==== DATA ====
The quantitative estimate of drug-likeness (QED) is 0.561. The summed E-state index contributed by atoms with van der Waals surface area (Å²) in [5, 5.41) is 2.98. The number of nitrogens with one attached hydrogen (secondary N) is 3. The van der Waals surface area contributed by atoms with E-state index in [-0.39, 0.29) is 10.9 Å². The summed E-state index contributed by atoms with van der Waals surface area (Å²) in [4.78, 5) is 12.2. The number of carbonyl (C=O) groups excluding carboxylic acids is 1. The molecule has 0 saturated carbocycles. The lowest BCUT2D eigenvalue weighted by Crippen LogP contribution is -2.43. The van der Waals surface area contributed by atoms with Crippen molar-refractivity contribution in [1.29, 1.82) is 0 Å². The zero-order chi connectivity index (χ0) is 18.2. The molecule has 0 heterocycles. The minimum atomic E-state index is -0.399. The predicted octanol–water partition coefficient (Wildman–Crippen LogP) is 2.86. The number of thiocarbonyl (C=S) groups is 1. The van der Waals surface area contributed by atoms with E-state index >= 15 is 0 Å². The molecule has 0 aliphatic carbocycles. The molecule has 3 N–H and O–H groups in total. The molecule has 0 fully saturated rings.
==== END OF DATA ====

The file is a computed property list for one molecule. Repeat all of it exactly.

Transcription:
The quantitative estimate of drug-likeness (QED) is 0.561. The summed E-state index contributed by atoms with van der Waals surface area (Å²) in [5, 5.41) is 2.98. The number of nitrogens with one attached hydrogen (secondary N) is 3. The van der Waals surface area contributed by atoms with E-state index in [-0.39, 0.29) is 10.9 Å². The summed E-state index contributed by atoms with van der Waals surface area (Å²) in [4.78, 5) is 12.2. The number of carbonyl (C=O) groups excluding carboxylic acids is 1. The molecule has 0 saturated carbocycles. The lowest BCUT2D eigenvalue weighted by Crippen LogP contribution is -2.43. The van der Waals surface area contributed by atoms with Crippen molar-refractivity contribution in [1.29, 1.82) is 0 Å². The zero-order chi connectivity index (χ0) is 18.2. The molecule has 0 heterocycles. The minimum atomic E-state index is -0.399. The predicted octanol–water partition coefficient (Wildman–Crippen LogP) is 2.86. The number of thiocarbonyl (C=S) groups is 1. The van der Waals surface area contributed by atoms with E-state index >= 15 is 0 Å². The molecule has 0 aliphatic carbocycles. The molecule has 3 N–H and O–H groups in total. The molecule has 0 fully saturated rings.